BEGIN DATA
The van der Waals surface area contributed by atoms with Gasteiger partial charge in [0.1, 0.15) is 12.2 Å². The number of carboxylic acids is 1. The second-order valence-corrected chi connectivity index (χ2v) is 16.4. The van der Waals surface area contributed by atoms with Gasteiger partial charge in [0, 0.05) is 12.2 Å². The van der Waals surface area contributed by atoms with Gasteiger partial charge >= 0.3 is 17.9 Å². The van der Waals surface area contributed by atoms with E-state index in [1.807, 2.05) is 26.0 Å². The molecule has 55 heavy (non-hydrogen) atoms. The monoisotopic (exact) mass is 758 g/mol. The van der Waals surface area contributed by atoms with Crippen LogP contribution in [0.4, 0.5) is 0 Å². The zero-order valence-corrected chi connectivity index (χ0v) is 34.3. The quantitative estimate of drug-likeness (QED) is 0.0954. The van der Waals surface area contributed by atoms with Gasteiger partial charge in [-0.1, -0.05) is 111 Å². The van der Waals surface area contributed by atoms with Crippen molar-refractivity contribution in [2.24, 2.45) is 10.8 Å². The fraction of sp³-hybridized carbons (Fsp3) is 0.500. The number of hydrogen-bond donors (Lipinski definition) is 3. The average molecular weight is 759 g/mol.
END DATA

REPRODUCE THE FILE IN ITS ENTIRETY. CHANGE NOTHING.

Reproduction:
The van der Waals surface area contributed by atoms with Gasteiger partial charge in [0.1, 0.15) is 12.2 Å². The number of carboxylic acids is 1. The second-order valence-corrected chi connectivity index (χ2v) is 16.4. The van der Waals surface area contributed by atoms with Gasteiger partial charge in [0, 0.05) is 12.2 Å². The van der Waals surface area contributed by atoms with Gasteiger partial charge >= 0.3 is 17.9 Å². The van der Waals surface area contributed by atoms with E-state index in [1.807, 2.05) is 26.0 Å². The molecule has 55 heavy (non-hydrogen) atoms. The monoisotopic (exact) mass is 758 g/mol. The van der Waals surface area contributed by atoms with Crippen LogP contribution in [0.4, 0.5) is 0 Å². The zero-order valence-corrected chi connectivity index (χ0v) is 34.3. The quantitative estimate of drug-likeness (QED) is 0.0954. The van der Waals surface area contributed by atoms with Gasteiger partial charge in [-0.1, -0.05) is 111 Å². The van der Waals surface area contributed by atoms with Crippen molar-refractivity contribution in [2.24, 2.45) is 10.8 Å². The fraction of sp³-hybridized carbons (Fsp3) is 0.500. The number of hydrogen-bond donors (Lipinski definition) is 3. The average molecular weight is 759 g/mol.